You walk into the great hall of the castle, where kings once dined. Now it is the dining room for Candlestone. Portraits of important people line the walls, a reminder to members of the Order’s history and heritage. There is a separate head table where King Thorendor and other petty kings once sat, but you and the other students have meals with Master Arasemis there in the middle.
You see five paintings in the gallery at the foot of the table.
This was an Ovelian assassin who joined Candlestone after her father was killed by the Electore of Spardo in the holy island of Romidna. Master Arasemis explained that the Ovelians believe the island is sacred to an Ovelian god. All Ovelians may come and go from the island as they wish, food and shelter are free for short stays, and killing and all crimes are forbidden.
The Electore of Spardo, among the wealthiest of all Ovelians, was jealous of Roza’s father and had him killed to confiscate his modest wealth and embarrass his family. Roza eventually led a new Candlestone group in Spardo, resulting in the assassination of the electore.
This is a member of the 5th generation of Candlestone. You recall that Wallon is famous for having assassinated Seralin, the last Exarch of Pemonia, nearly seven hundred years ago. Her death sped the decline of the Brintilian Empire’s power and influence in the New World, marking Wallon as one of the most revered members of Candlestone.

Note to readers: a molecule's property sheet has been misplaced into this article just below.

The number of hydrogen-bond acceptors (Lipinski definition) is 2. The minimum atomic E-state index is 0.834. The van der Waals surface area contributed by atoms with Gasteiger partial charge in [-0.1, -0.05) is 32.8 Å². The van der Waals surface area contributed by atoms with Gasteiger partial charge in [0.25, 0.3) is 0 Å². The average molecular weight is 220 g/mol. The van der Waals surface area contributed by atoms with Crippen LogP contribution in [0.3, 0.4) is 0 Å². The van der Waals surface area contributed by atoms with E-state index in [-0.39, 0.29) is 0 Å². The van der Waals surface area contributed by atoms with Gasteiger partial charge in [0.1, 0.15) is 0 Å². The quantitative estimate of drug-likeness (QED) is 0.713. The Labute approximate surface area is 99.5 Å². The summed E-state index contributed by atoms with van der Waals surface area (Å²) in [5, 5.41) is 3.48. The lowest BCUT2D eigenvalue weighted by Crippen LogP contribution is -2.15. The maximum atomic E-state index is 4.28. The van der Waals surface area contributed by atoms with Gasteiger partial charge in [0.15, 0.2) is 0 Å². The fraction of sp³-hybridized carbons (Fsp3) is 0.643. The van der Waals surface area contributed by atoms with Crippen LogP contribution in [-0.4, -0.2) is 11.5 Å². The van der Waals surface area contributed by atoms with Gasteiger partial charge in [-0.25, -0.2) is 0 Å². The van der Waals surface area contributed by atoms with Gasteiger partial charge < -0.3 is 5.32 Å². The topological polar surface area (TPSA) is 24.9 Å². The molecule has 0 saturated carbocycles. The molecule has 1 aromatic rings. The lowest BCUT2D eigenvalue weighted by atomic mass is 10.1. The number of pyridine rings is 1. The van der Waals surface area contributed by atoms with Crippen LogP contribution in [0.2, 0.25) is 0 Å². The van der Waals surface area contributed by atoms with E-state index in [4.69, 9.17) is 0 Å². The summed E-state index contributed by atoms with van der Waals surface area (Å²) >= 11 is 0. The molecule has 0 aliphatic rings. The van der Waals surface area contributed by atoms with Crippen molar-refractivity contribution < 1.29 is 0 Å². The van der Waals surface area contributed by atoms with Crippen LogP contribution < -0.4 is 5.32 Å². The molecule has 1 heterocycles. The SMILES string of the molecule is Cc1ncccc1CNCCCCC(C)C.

Master Arasemis said this depicts the obligation of every member of the Order of the Candlestone to persevere, even and especially unto death. You have repeatedly heard him teach that the completion of the tasks he assigns to you and the other students is of utmost importance, and that your life or those of your companions must be sacrificed if necessary.
This painting makes you think about those students that have already perished during tasks, and those that were lost long ago under different masters.
You recall Arasemis’s story about this early alchemist. He was a physician in Almeria, back in the Old World, for an ancient king named Byornrud. The king was despised but Manigant dutifully served him for many years.
After various atrocities were committed by Byornrud against his own people, Manigant attempted to secretly poison him. The plot failed, killing one of Byornrud’s lieutenants instead, and Manigant fell under suspicion. Later, when the king’s beautiful queen died after being treated by Manigant, Byornrud had him put to death despite his insistence that he had not been responsible for her death.
Although Manigant’s life predates the colonial period in Pemonia, Candlestone remembers him as among the earliest recorded alchemists who attempted to overthrow a malicious king.
This is the oldest painting in the room, but you think the artist's antique style is interesting.
This was a Rahlampian member of Candlestone. She was the descendant of two of Rildning’s companions, Mrigamad and Niberi. Master Arasemis said Rhudlan was a skilled machinist who improved the design of landships after Rildning’s era.
Although most of tribal Rahlampia was absorbed by the Brintilian Empire by the time Rhudlan was born, she supplied Candlestone with weapons and machinery that kept up the fight. She is considered one of the founders of machina arcanae, among the most advanced subjects a member of the Order can study.